This paper presents an analysis conducted upon custom temperature setpoint change request data collected from four large office buildings. In three of these buildings, the setpoint changes were executed upon hot and cold complaints; and in the fourth building, the occupants could adjust their setpoints through their thermostats. Using concurrent indoor and outdoor temperature records, multivariate logistic regression models predicting the frequency of custom setpoint change requests were developed. The indoor temperatures that minimize the frequency of thermal complaints or thermostat overrides were determined with these models. It is argued that these temperatures can be used to select building specific default seasonal temperature setpoints. The results indicate that the majority of the setpoint change requests were either to increase the default 22 °C temperature setpoints during the cooling season or to decrease them during the heating season. Custom setpoint change requests were registered 24 times more frequently when occupants were permitted to make temporary thermostat overrides. It was also identified that the operators tend to make greater setpoint changes upon hot and cold complaints than the occupants make through their thermostat overrides.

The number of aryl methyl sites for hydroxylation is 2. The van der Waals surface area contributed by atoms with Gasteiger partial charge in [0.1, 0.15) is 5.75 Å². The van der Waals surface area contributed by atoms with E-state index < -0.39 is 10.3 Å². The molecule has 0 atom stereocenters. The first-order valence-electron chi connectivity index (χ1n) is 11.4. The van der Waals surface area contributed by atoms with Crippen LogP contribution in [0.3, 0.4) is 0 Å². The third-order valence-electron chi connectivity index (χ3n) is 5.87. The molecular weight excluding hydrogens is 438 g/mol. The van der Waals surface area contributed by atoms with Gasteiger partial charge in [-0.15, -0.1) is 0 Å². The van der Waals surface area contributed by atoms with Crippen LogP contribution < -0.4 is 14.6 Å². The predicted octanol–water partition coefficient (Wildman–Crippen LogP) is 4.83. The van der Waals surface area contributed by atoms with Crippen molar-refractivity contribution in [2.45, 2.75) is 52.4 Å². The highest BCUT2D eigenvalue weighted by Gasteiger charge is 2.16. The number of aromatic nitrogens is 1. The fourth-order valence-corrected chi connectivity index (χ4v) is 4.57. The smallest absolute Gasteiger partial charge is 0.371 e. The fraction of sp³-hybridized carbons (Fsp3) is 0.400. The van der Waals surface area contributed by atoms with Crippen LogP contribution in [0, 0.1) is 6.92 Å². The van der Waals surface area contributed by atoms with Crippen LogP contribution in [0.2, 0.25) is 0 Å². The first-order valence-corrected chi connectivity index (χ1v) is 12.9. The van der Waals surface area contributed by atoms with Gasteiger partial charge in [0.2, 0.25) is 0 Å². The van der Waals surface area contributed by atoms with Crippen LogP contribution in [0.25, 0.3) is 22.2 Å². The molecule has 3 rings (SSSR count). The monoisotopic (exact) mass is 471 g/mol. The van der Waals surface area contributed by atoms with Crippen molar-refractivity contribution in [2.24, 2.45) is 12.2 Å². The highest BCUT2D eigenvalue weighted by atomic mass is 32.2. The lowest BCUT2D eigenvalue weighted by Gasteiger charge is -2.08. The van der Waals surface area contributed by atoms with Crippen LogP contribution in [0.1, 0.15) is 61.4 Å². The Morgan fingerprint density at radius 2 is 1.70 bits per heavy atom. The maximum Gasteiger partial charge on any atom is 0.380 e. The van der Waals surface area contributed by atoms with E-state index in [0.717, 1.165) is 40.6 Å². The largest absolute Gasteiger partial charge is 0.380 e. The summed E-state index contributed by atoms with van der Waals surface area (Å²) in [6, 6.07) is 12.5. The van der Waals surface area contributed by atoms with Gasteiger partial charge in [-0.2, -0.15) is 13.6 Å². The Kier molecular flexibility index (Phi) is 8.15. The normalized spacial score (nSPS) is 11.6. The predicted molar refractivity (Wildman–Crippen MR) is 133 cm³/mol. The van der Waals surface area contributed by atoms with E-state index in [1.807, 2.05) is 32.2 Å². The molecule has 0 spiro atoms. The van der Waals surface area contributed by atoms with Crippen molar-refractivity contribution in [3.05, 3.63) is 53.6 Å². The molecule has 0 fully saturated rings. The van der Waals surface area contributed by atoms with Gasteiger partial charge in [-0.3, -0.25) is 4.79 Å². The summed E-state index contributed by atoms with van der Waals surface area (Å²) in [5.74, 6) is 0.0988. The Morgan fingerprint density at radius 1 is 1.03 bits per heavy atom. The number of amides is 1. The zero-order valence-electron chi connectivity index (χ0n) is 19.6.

Additional Metadata
Keywords Occupant behaviour, Temperature setpoints, Thermal complaints, Thermostat use behaviour
Persistent URL dx.doi.org/10.1016/j.buildenv.2018.02.025
Journal Building and Environment
Citation
Gunay, H.B, Shen, W. (Weiming), Newsham, G. (Guy), & Ashouri, A. (Araz). (2018). Modelling and analysis of unsolicited temperature setpoint change requests in office buildings. Building and Environment, 133, 203–212. doi:10.1016/j.buildenv.2018.02.025